This Thursday, in homes and on virtual platforms across the globe, people will be gleefully giving thanks. For in it all and through it all, I can testify, and hopefully you can too, God has been good. Interestingly though, times like these designed to invoke our deepest gratitude can make us acutely aware of our seemingly greatest needs that appear to have gone unmet.
Lately, I have been consumed with my needs (or what I think I need anyway). More honestly put, I have been consumed with what I don’t have and what I seemingly can’t obtain, leaving me discouraged and unmotivated to do life with excellence and vigor.
Searching for consolation and inspiration, I came to these words Apostle Paul encouragingly wrote to his friends in the Philippian church:
“Not that I was ever in need, for I have learned how to be content with whatever I have. I know how to live on almost nothing or with everything. I have learned the secret of living in every situation, whether it is with a full stomach or empty, with plenty or little. For I can do everything through Christ, who gives me strength.”
Paul had legitimate needs. Nevertheless, through Christ in whom he found supernatural strength, his awareness of his personal needs was overshadowed by his resolve to be content—regardless of his life’s circumstances.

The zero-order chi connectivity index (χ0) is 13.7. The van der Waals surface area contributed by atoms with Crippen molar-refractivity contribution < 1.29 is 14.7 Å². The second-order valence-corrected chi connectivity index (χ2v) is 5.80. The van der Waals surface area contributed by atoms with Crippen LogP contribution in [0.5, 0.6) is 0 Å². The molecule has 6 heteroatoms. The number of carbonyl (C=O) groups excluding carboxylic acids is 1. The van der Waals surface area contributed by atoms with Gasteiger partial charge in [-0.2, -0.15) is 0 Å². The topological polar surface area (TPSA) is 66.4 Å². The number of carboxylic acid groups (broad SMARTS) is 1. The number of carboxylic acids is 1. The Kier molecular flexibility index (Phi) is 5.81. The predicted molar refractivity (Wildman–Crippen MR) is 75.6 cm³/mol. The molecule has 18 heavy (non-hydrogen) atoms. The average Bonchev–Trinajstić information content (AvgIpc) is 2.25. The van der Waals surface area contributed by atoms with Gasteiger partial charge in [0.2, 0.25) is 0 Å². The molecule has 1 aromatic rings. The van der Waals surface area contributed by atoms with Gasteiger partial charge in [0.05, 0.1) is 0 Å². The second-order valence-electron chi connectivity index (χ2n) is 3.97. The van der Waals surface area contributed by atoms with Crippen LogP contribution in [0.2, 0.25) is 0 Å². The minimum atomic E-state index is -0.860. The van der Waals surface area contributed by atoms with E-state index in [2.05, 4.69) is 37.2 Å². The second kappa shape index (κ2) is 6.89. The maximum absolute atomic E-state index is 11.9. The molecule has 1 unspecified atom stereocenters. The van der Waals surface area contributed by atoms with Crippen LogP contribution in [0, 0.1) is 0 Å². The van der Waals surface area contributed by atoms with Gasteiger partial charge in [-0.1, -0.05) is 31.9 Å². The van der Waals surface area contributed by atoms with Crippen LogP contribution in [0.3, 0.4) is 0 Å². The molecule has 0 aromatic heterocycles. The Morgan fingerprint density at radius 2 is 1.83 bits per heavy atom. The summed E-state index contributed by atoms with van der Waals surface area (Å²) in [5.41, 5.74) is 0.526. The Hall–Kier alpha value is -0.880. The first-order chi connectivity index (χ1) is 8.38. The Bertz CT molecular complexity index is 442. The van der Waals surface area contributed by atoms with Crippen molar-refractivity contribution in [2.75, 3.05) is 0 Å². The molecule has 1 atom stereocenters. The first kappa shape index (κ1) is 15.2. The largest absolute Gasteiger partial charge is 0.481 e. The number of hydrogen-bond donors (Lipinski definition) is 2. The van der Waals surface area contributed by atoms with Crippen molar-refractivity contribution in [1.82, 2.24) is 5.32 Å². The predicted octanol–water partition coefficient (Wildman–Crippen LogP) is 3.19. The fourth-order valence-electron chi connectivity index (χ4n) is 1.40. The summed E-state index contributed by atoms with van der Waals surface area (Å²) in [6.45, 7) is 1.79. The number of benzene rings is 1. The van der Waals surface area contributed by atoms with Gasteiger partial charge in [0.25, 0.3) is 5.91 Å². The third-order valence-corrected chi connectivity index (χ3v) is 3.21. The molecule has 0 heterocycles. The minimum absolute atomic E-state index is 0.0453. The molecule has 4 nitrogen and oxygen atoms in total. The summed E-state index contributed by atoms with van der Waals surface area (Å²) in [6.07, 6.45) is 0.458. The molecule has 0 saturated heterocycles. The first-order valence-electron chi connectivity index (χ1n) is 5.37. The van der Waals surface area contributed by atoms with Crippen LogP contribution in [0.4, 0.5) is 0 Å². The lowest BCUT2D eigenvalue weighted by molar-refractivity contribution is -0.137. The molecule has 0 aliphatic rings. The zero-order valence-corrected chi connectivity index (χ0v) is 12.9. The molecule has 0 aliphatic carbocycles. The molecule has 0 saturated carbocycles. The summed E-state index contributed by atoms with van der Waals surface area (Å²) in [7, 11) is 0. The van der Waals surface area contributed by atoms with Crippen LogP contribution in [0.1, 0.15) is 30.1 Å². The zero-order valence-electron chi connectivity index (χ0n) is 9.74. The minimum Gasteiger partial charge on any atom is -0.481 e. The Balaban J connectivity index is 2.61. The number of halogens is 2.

I pondered what it truly means to be content in this way. To not inauthentically project to the world that you are happy with your life, but to be genuinely satisfied with who you are, where you are, and what you have, especially in the uncomfortable life seasons between battle and victory, sorrow and joy, lack and plenty.
I believe that being content simply means being grateful, all the time, no matter what, and trusting that God hears you and He has you. I do not write this to insensitively discount your needs and your desire to see them fulfilled. Your needs matter, not just to you, but to God. And right now, some of you need a downright miracle. And I fervently pray you to receive it.
Gratefully, a little farther up in Philippians 4, Paul reminds us exactly what to do when anxiety about what we need and do not have threatens to overtake us.
- Do not worry about anything.
- Instead, pray about everything.
- Tell God what you need.
- Thank Him for all He has done.
- Experience the peace of God, which exceeds anything you can understand, peace which will guard your heart and mind as you live in Jesus.
This word is easier preached than lived, but it is worth embracing with an open mind and heart.
So here goes. (Clears throat)
This Thanksgiving 2020, I am thankful to be here, on purpose. I am thankful for the invaluable lesson of learning to be content with whatever I have, of learning the secret to facing life in every situation, which is the truth that God’s strength empowers me to brave ALL. THE. THINGS.
Listen, you got this because God got you! Find your attitude of gratitude, and let it shine, not just this Thursday but for all the days to come.
Happy Thanksgiving, y’all!